First, Paul urges both sides to remember to keep the main thing the main thing. Paul agrees with those of strong conscience that pagan idols do not really exist. A Jew of Paul’s time would have recited the Shema of Deuteronomy 6:4, “Here, O Israel, the Lord our God, the Lord is one.” Paul recites what has sometimes been called the Christian Shema: “For even if there are so-called gods, whether in heaven or on earth (as indeed there are many ‘gods’ and many ‘lords’), yet for us there is but one God, the Father, from whom all things came and for whom we live; and there is but one Lord, Jesus Christ, through whom all things came and through whom we live” (1 Cor. 8:5-6). Paul tells his readers that food will not bring us closer to God, and we are no worse off if we do not eat or better off if we do. (If Paul were writing today, he might say that neither baking cakes nor not baking cakes will make us closer to God.)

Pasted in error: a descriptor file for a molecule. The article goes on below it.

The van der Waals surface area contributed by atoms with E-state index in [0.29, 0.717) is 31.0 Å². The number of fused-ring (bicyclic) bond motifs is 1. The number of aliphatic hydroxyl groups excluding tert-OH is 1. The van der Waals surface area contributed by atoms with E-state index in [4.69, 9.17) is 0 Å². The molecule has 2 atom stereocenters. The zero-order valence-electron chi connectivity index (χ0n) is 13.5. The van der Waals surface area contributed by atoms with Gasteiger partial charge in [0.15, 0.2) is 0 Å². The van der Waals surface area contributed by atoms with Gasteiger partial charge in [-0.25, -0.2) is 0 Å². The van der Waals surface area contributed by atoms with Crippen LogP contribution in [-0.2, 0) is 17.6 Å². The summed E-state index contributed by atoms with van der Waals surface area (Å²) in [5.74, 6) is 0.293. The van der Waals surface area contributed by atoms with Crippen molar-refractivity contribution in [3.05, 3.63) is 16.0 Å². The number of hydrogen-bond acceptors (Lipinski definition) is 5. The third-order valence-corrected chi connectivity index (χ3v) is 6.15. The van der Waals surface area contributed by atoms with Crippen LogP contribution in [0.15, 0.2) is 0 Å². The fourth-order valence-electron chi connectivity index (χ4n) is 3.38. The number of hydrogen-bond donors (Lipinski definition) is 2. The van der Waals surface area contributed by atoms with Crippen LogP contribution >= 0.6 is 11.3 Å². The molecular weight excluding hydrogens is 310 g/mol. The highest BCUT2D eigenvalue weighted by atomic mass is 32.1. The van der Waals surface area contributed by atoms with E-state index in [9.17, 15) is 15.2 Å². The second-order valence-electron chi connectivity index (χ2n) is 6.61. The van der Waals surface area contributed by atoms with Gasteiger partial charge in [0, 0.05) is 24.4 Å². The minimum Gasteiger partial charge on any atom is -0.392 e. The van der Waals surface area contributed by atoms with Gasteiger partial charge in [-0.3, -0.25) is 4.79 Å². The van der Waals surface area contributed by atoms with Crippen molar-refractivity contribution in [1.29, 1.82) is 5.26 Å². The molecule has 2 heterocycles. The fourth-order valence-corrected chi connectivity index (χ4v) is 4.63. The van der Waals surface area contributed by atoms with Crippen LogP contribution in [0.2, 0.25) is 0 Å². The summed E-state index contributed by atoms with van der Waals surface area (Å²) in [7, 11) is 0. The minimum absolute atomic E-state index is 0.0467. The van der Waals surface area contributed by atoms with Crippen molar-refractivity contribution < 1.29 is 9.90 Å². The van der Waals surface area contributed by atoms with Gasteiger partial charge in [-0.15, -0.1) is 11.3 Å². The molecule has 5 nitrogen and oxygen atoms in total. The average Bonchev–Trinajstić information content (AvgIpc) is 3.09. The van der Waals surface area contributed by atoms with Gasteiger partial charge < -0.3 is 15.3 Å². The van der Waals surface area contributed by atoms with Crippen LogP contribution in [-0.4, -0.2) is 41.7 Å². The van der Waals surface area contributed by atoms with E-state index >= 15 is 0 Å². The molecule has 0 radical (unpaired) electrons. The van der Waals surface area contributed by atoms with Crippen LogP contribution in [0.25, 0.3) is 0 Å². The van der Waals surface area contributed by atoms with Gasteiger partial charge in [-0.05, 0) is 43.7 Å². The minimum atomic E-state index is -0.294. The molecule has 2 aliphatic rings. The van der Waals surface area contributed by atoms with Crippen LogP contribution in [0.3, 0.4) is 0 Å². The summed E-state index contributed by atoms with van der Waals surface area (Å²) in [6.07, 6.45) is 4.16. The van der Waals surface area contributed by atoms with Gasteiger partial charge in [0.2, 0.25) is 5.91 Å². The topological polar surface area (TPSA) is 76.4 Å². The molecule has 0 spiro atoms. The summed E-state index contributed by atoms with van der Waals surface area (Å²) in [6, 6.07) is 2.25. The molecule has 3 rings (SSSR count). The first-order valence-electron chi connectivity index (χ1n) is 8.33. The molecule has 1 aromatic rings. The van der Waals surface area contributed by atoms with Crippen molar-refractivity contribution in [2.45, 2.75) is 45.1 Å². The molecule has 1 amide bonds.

So it would appear that Paul has sided with those of strong conscience here. There is only one God, and Jesus Christ is Lord, so idols do not really matter. (Sorry, Rod Dreher. Jamie Smith is right.) But to leave things there would be to forgot what Paul had written earlier about this one Lord Jesus Christ in response to those who wanted to bring factionalism into the church by saying “I follow Apollos,” or “I follow Cephas” (1 Cor. 1:12). In response to this Christian factionalism, Paul wrote, “[W]e preach Christ crucified: a stumbling block to Jews and foolishness to Gentiles, but to those whom God has called, both Jews and Greeks, Christ the power of God and the wisdom of God. For the foolishness of God is wiser than human wisdom, and the weakness of God is stronger than human strength.” Paul then reminded the Corinthians, “Brothers and sisters, think of what you were when you were called. Not many of you were wise by human standards; not many were influential; not many were of noble birth. But God chose the foolish things of the world to shame the wise; God chose the weak things of the world to shame the strong. God chose the lowly things of this world and the despised things—and the things that are not—to nullify the things that are, so that no one may boast before him. It is because of him that you are in Christ Jesus, who has become for us wisdom from God—that is, our righteousness, holiness and redemption. Therefore, as it is written: ‘Let the one who boasts boast in the Lord’” (1 Cor. 1:26-31).